Some people worry that this would eliminate Jesus as head of the church and place a man in charge, but that ought not to be a concern. Notice that Jesus said I will build my church. It will still be Jesus who does the building, and it will still be his church.

3. The Rock was Peter-as-Pope Theory

This is actually the easiest theory to eliminate from this passage, as there is absolutely nothing at all about any successors to Peter. In fact, there is no statement in the Bible at all regarding Peter and a subsequent papacy. That entire theory rests upon discussions of later church history. In fact the very formal and authority conscious structure of the Catholic and some Protestant churches is a later historic development and not the kind of structure lived out by the early Apostles.

The biblical evidence certainly points away from Peter being a pope. In Galatians 2:11 we find Paul strongly correcting Peter, without any indication of deference to him being higher in rank than Paul. There is no New Testament record of Peter having passed on any pope-like authority to anyone, nor any evidence that Christ commanded Peter to do so. Paul wrote to the churches of Rome with authority; Peter did not. Nowhere in the entire New Testament did Peter ever refer to himself having any higher authority than the other apostles.

4. The Rock was Peter-as-Forerunner Theory

Peter was the first of the apostles to clearly confess that Jesus was the Christ, and as such was the pace-setter. He was given teaching authority, to declare what is permissible and what is not, not authority to change things as many subsequent Christian leaders have presumptuously done. The tense in Greek does not imply that Peter would make decisions and heaven would follow, but that decisions will have already been made in heaven, and Peter would follow.

The New International Commentary states that Peter was the steward or chief administrative officer of the kingdom of heaven, not the owner. The keys that he was given were like those to a storehouse, to provide spiritual nourishment to the household of God. Peter’s leadership in the very earliest phases of the church is quite clear, as he declared the way of the gospel being open to the gentiles and so on. However, Peter is nowhere endorsed in the Bible as one of the popes at Rome.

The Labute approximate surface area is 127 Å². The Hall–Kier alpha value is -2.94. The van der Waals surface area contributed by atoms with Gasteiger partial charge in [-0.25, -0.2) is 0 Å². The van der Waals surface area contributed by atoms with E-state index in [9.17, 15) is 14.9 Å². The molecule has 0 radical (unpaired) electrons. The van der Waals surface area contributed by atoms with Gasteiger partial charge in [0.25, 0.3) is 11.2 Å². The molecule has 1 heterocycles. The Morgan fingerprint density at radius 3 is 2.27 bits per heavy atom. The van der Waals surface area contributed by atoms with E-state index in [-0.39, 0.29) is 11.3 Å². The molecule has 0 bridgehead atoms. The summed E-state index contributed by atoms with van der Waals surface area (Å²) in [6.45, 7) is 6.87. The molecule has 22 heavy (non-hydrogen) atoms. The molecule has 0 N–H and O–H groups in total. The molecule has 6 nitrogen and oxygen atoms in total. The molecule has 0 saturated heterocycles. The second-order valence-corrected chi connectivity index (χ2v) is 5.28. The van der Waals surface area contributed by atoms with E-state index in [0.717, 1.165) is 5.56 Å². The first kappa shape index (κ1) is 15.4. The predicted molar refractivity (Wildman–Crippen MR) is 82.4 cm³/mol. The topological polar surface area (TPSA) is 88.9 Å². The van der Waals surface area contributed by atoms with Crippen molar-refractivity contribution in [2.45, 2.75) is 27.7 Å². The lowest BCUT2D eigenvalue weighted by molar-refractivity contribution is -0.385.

We do not have to run away from allowing the Bible to have its natural meaning and potentially use dishonest research because of prejudice either for or against the idea of a papacy. Matthew 16:18 neither supports the idea of Peter being the first pope, nor some of the theories invented to run away from it. As so often is the case, the truth is really somewhere in the middle. Peter had the faith to declare that Jesus is the Christ. As such, we can clearly see how he was used early on in the book of Acts at the very first stages of the building of the Church. A forerunner is a far cry from being a pope.

Who is the Rock

Matthew 16:13-20 is controversial. Was Peter called the rock on which the Church was built? It is unclear. Jesus most likely spoke in Aramaic and used the word Kepha for rock. The choice of two Greek words Petra and Petros were grammatical and do not necessarily make it clearer. In the Old Testament God is called the Rock of Israel. The rock of Daniel’s prophecy which conquered Rome was Christ. We don’t establish doctrine on unclear passages. What did Peter say? He said that another rock, Christ was the cornerstone (1 Peter 2:7-8), a rock (Petra) that makes men stumble. Peter was the first to proclaim this faith, but in his letters Peter merely introduced himself as an Apostle, not chief Apostle. To claim that Peter was the first Pope reads more into the passage than it says.

Origen's View of Peter

Origen (The Early Church Fathers)